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Titolo:
Adaptive changes in smooth pursuit eye movements induced by cross-axis pursuit-vestibular interaction training in monkeys
Autore:
Fukushima, K; Wells, SG; Yamanobe, T; Takeichi, N; Shinmei, Y; Fukushima, J;
Indirizzi:
Hokkaido Univ, Sch Med, Dept Physiol, Sapporo, Hokkaido 0608638, Japan Hokkaido Univ Sapporo Hokkaido Japan 0608638 oro, Hokkaido 0608638, Japan Hokkaido Univ, Sch Med, Dept Otolaryngol, Sapporo, Hokkaido 0608638, JapanHokkaido Univ Sapporo Hokkaido Japan 0608638 oro, Hokkaido 0608638, Japan Hokkaido Univ, Sch Med, Dept Ophthalmol, Sapporo, Hokkaido 0608638, Japan Hokkaido Univ Sapporo Hokkaido Japan 0608638 oro, Hokkaido 0608638, Japan Hokkaido Univ, Coll Med Technol, Dept Phys Therapy, Sapporo, Hokkaido 0608638, Japan Hokkaido Univ Sapporo Hokkaido Japan 0608638 oro, Hokkaido 0608638, Japan
Titolo Testata:
EXPERIMENTAL BRAIN RESEARCH
fascicolo: 4, volume: 139, anno: 2001,
pagine: 473 - 481
SICI:
0014-4819(200108)139:4<473:ACISPE>2.0.ZU;2-J
Fonte:
ISI
Lingua:
ENG
Soggetto:
OCULAR FOLLOWING RESPONSES; POSTERIOR PARIETAL CORTEX; VISUAL-TRACKING NEURONS; PURKINJE-CELL ACTIVITY; WHOLE-BODY ROTATION; CORTICAL AREA MST; VESTIBULOOCULAR REFLEX; VENTRAL PARAFLOCCULUS; NEURAL ACTIVITY; ALERT MONKEY;
Keywords:
smooth pursuit; vestibular system; pursuit-vestibular interactions; adaptive changes; monkey;
Tipo documento:
Article
Natura:
Periodico
Settore Disciplinare:
Life Sciences
Citazioni:
43
Recensione:
Indirizzi per estratti:
Indirizzo: Fukushima, K Hokkaido Univ, Sch Med, Dept Physiol, W7,N14, Sapporo, Hokkaido 0608638, Japan Hokkaido Univ W7,N14 Sapporo Hokkaido Japan 0608638 38, Japan
Citazione:
K. Fukushima et al., "Adaptive changes in smooth pursuit eye movements induced by cross-axis pursuit-vestibular interaction training in monkeys", EXP BRAIN R, 139(4), 2001, pp. 473-481

Abstract

The smooth pursuit system interacts with the vestibular system to maintainthe accuracy of eye movements in space. To understand neural mechanisms ofshort-term modifications of the vestibulo-ocular reflex (VOR) induced by pursuit-vestibular interactions, we used a cross-axis procedure in trained monkeys. We showed earlier that pursuit training in the plane orthogonal to the rotation plane induces adaptive cross-axis VOR in complete darkness. Tofurther study the properties of adaptive responses, we examined here the initial eye movements during tracking of a target while being rotated with atrapezoidal waveform. (peak velocity 30 or 40 degrees /s). Subjects were head-stabilized Japanese monkeys that were rewarded for accurate pursuit. Whole body rotation was applied either in the yaw or pitch plane while presenting a target moving in-phase with the chair with the same trajectory but in the orthogonal plane. Eye movements induced by equivalent chair rotation with or without the target were examined before and after training. Before training, chair rotation alone resulted only in the collinear VOR, and smooth eye movement-tracking of orthogonal target motion during rotation had a normal smooth pursuit latency (ca 100 ms). With training, the latency of orthogonal smooth tracking eye movements shortened, and the mean latency after 1 h of training was 42 ins with a mean gain, at 100 ms after stimulus onset, of 0.4. The cross-axis VOR induced by chair rotation in complete darkness had identical latencies with the orthogonal smooth tracking eye movements, but its gains were < 0.2. After cross-axis pursuit training, target movement alone without chair rotation induced smooth pursuit eye movements withlatencies ca 100 ins. Pursuit training alone for 1 h using the same trajectory but without chair rotation did not result in any clear change in pursuit latency (ca 100 ms) or initial eye velocity. When a new target velocity was presented during identical chair rotation after training, eye velocity was correspondingly modulated by just 80 ms after rotation onset, which wasshorter than the expected latency of pursuit (ca 100 ms). These results indicate that adaptive changes were induced in the smooth pursuit system by pursuit-vestibular interaction training. We suggest that this training facilitates the response of pursuit-related neurons in the cortical smooth pursuit pathways to vestibular inputs in the orthogonal plane, thus enabling smooth eye movements to be executed with shorter latencies and larger eye velocities than in normal smooth pursuit driven only by visual feedback.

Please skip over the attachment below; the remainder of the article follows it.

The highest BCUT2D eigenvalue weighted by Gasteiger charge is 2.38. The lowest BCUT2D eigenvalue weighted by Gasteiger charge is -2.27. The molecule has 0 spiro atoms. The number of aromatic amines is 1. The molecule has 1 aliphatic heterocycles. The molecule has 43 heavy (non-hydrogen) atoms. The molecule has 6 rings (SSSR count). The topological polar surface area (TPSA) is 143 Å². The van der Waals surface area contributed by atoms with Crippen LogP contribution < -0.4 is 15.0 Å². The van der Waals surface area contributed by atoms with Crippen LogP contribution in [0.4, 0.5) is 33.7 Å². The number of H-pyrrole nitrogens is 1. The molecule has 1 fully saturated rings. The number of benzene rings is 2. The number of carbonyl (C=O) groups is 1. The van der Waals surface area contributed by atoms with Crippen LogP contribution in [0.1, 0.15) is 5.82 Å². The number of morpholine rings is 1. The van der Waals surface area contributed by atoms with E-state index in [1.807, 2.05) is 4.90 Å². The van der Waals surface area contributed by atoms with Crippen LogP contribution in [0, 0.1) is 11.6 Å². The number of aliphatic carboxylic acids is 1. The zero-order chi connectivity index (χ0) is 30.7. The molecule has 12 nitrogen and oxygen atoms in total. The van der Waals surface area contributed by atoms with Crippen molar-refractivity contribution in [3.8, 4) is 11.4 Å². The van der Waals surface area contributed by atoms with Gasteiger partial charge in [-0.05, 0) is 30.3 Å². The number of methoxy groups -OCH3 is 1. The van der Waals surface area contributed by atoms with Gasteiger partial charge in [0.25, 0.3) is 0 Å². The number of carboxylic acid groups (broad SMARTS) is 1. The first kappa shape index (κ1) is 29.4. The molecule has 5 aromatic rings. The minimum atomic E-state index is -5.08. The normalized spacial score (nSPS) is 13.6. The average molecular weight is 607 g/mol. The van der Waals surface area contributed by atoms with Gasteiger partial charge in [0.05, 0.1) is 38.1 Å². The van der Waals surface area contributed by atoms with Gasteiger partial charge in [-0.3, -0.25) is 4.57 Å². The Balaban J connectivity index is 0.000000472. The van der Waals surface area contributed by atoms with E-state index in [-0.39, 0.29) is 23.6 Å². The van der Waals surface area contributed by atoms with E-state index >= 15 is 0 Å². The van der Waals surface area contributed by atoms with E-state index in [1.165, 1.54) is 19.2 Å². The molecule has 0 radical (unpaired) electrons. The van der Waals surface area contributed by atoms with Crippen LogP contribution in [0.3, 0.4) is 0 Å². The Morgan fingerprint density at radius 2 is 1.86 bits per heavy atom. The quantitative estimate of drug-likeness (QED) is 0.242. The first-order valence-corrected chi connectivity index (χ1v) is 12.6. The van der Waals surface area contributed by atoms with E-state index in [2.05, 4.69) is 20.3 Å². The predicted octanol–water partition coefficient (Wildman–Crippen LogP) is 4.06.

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Documento generato il 22/01/20 alle ore 21:42:39